It’s a rare thing, to hear a 6-foot-6 man declare that he hasn’t been blessed with the gift of height, but when it’s Cam Sennick, you can see his point.

Sennick, a Mt. Blue High School graduate, is a sophomore forward on the Wentworth Institute of Technology men’s basketball team. One of two players to start every game for the Leopards, Sennick typically guards the opponent’s biggest player, and that player is usually a few inches taller.

“It’s tough. It’s difficult, but I like the physical challenge of it,” Sennick said.

Arlen Galloway, Wentworth’s first-year head coach, said his first impression of Sennick was dead on.

“He really is a worker. Cam’s a kid, you don’t have to worry about his work ethic,” Galloway said. “He brings a lot of toughness. He’s our best defensive presence inside.”

Entering Tuesday night’s game at the University of New England, Sennick averaged 6 points and 4.3 rebounds per game. The Leopards are 5-5, 2-1 in Commonwealth Coast Conference games.


In Wentworth’s 55-51 win Saturday over conference rival Gordon College, Sennick had to guard 6-9 Hans Miersma, who averages 14.1 points per game and leads the conference in field goal percentage (.662) and rebounds (9.8 rpg). Sennick held Miersma below his averages in every category. Miersma scored 13 points on 4 for 7 shooting, with seven boards.

“We rely on him so much against the other teams’ post players,” Galloway said.

“I try to be as physical as I can,” Sennick, who weighs 205 pounds, said. “I try to wear them down and be mentally tougher than they are.”

As a freshman, Sennick played in 27 of Wentworth’s 28 games, averaging 1.5 points in just over nine minutes per game. As Sennick’s knowledge of the college game increased, his play improved, and with that came this season’s starting role.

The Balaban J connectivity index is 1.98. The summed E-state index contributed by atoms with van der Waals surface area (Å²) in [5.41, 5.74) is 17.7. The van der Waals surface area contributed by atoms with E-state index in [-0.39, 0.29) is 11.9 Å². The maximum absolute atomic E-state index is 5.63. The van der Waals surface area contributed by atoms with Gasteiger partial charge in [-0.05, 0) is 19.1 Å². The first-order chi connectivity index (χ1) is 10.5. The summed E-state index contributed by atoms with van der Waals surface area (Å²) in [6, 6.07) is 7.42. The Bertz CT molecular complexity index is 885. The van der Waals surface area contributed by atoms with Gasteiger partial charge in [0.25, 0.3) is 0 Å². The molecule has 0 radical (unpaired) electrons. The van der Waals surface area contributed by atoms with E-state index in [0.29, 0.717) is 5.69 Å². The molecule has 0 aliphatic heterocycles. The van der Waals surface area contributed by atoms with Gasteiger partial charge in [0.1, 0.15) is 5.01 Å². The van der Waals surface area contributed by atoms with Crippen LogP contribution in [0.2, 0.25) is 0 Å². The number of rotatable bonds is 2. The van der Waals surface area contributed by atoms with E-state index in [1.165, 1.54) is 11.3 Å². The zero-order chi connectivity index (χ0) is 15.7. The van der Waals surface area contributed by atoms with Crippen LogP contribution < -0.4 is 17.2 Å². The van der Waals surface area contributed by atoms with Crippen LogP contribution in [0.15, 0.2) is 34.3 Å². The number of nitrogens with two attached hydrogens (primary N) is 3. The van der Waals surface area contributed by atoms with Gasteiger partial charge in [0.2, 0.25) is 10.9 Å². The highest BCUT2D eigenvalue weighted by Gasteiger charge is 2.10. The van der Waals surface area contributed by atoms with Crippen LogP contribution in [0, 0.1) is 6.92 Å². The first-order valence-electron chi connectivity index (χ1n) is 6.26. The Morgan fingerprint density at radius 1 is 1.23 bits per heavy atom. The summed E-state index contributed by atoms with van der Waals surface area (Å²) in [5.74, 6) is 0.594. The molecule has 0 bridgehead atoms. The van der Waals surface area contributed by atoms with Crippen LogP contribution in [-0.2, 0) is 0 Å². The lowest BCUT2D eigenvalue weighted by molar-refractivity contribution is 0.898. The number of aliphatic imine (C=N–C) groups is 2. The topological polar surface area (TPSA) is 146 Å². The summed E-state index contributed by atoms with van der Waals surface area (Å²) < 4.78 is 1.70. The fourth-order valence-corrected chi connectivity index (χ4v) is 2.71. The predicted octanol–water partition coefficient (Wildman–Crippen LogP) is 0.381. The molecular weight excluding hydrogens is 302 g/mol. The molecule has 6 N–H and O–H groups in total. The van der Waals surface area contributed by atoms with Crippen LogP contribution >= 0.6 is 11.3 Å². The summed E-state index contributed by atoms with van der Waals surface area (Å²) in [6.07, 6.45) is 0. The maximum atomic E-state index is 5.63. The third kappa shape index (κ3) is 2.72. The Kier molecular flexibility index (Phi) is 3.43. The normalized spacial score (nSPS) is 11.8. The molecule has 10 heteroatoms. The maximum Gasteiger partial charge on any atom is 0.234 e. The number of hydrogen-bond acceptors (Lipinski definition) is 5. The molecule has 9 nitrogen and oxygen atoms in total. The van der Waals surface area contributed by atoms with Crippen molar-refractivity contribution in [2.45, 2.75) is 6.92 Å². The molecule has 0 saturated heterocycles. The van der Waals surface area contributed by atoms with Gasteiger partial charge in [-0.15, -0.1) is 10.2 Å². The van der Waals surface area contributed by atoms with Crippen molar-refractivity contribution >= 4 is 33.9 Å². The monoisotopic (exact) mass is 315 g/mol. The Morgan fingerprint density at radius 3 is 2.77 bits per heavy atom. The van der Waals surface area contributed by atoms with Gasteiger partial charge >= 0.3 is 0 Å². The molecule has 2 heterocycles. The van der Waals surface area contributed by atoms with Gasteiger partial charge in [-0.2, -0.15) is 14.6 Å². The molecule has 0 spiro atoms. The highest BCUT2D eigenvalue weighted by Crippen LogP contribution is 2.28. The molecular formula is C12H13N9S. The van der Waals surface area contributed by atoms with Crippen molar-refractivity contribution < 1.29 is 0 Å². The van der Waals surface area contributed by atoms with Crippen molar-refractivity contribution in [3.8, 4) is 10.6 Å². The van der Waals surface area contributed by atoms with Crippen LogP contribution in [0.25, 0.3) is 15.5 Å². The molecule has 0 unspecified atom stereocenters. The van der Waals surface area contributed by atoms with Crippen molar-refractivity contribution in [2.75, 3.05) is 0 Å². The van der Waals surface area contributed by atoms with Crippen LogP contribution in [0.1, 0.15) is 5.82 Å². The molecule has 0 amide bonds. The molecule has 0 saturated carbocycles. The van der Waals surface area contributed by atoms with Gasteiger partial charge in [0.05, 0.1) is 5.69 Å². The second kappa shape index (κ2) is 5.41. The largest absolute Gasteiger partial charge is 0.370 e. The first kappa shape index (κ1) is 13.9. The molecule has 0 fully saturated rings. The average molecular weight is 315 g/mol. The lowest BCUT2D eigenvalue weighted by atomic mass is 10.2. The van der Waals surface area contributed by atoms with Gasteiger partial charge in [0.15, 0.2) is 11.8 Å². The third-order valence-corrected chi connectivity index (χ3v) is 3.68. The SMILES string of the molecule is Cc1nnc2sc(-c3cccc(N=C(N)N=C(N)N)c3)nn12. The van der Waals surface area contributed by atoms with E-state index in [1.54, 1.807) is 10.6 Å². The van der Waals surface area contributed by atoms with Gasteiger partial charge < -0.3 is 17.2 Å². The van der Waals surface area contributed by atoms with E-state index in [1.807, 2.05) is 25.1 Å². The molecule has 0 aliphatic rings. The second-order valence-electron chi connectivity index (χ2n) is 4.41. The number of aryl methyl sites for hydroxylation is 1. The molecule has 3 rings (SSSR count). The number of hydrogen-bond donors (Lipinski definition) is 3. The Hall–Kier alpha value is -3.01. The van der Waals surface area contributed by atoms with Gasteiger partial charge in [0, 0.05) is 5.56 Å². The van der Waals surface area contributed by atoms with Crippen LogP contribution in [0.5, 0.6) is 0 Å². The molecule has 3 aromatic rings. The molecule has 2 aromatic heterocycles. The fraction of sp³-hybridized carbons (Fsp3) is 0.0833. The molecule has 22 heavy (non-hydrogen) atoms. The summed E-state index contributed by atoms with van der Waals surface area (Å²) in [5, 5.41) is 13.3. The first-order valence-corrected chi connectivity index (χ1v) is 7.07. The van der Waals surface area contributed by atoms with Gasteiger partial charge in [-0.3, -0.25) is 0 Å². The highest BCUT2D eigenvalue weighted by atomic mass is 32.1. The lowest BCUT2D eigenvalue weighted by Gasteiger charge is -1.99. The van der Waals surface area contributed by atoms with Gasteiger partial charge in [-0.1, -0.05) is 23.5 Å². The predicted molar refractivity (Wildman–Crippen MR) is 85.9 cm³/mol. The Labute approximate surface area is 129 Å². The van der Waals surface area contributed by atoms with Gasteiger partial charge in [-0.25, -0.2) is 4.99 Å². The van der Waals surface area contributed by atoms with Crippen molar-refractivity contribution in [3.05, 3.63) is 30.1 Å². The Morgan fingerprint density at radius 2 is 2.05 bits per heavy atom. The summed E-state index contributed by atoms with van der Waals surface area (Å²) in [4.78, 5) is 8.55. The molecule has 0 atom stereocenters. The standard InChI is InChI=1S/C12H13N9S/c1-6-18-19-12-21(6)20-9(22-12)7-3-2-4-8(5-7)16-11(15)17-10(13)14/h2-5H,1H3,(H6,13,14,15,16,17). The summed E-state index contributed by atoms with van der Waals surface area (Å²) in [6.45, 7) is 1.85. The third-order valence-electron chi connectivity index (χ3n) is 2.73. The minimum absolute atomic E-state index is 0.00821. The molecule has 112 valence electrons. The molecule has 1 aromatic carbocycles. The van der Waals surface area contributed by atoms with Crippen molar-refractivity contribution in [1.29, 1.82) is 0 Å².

“I think I’ve learned a lot on how the speed of the game changes with the opposition,” Sennick said.

Offensively, Sennick can’t dominate in the low post like he did at Mt. Blue, where he was a finalist for Mr. Basketball as a senior. The array of post moves that worked in high school aren’t always effective in college, where Sennick isn’t the biggest player on the court.


“I crash the boards as much as I can. I get a few open shots each game,” Sennick said.

Galloway would like to see Sennick improve his touch around the basket, and thinks with experience, Sennick’s offensive game will improve.

“Cam’s very unselfish. He has good hands,” Galloway said. “He’s a very good mid-range jump shooter.”

Adjusting to Galloway’s coaching style was easy, Sennick said.

“He keeps us moving around. It’s been a real fun season,” Sennick said. “Now we just want to put some wins together and make a run at the conference.”

Travis Lazarczyk — 861-9242tlazarczyk@centralmaine.comTwitter: @TLazarczykMTM

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